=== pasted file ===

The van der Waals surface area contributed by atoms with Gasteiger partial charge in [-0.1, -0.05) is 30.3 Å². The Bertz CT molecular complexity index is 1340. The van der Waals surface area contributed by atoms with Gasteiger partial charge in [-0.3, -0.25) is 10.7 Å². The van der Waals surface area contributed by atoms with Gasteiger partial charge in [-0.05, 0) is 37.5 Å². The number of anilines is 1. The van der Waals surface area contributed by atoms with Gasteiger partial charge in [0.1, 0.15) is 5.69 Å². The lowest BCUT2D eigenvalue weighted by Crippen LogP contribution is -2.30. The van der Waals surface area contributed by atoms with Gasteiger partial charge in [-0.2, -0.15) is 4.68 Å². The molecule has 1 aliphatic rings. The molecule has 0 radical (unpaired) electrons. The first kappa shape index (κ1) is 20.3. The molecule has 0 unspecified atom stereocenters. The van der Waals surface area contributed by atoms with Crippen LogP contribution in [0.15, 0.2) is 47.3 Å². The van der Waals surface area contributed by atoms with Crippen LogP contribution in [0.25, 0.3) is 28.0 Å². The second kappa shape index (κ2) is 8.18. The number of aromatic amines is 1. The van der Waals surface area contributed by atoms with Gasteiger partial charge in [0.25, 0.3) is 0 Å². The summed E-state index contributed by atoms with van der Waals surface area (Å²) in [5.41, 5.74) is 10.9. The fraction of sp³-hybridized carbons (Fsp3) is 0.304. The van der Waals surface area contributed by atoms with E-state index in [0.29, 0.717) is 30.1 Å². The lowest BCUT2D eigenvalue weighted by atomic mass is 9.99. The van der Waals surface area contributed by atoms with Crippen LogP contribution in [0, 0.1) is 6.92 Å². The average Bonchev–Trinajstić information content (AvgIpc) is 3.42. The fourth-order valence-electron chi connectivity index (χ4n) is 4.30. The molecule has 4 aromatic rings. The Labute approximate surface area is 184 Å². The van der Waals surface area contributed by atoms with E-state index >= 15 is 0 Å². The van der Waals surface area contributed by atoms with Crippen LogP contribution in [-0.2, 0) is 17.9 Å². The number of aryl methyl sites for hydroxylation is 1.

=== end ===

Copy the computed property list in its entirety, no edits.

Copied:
The van der Waals surface area contributed by atoms with Gasteiger partial charge in [-0.1, -0.05) is 30.3 Å². The Bertz CT molecular complexity index is 1340. The van der Waals surface area contributed by atoms with Gasteiger partial charge in [-0.3, -0.25) is 10.7 Å². The van der Waals surface area contributed by atoms with Gasteiger partial charge in [-0.05, 0) is 37.5 Å². The number of anilines is 1. The van der Waals surface area contributed by atoms with Gasteiger partial charge in [0.1, 0.15) is 5.69 Å². The lowest BCUT2D eigenvalue weighted by Crippen LogP contribution is -2.30. The van der Waals surface area contributed by atoms with Gasteiger partial charge in [-0.2, -0.15) is 4.68 Å². The molecule has 1 aliphatic rings. The molecule has 0 radical (unpaired) electrons. The first kappa shape index (κ1) is 20.3. The molecule has 0 unspecified atom stereocenters. The van der Waals surface area contributed by atoms with Crippen LogP contribution in [0.15, 0.2) is 47.3 Å². The van der Waals surface area contributed by atoms with Crippen LogP contribution in [0.25, 0.3) is 28.0 Å². The second kappa shape index (κ2) is 8.18. The number of aromatic amines is 1. The van der Waals surface area contributed by atoms with Gasteiger partial charge in [0.25, 0.3) is 0 Å². The summed E-state index contributed by atoms with van der Waals surface area (Å²) in [5.41, 5.74) is 10.9. The fraction of sp³-hybridized carbons (Fsp3) is 0.304. The van der Waals surface area contributed by atoms with E-state index in [0.29, 0.717) is 30.1 Å². The lowest BCUT2D eigenvalue weighted by atomic mass is 9.99. The van der Waals surface area contributed by atoms with Crippen LogP contribution in [0, 0.1) is 6.92 Å². The average Bonchev–Trinajstić information content (AvgIpc) is 3.42. The fourth-order valence-electron chi connectivity index (χ4n) is 4.30. The molecule has 4 aromatic rings. The Labute approximate surface area is 184 Å². The van der Waals surface area contributed by atoms with E-state index >= 15 is 0 Å². The van der Waals surface area contributed by atoms with Crippen LogP contribution in [-0.2, 0) is 17.9 Å². The number of aryl methyl sites for hydroxylation is 1.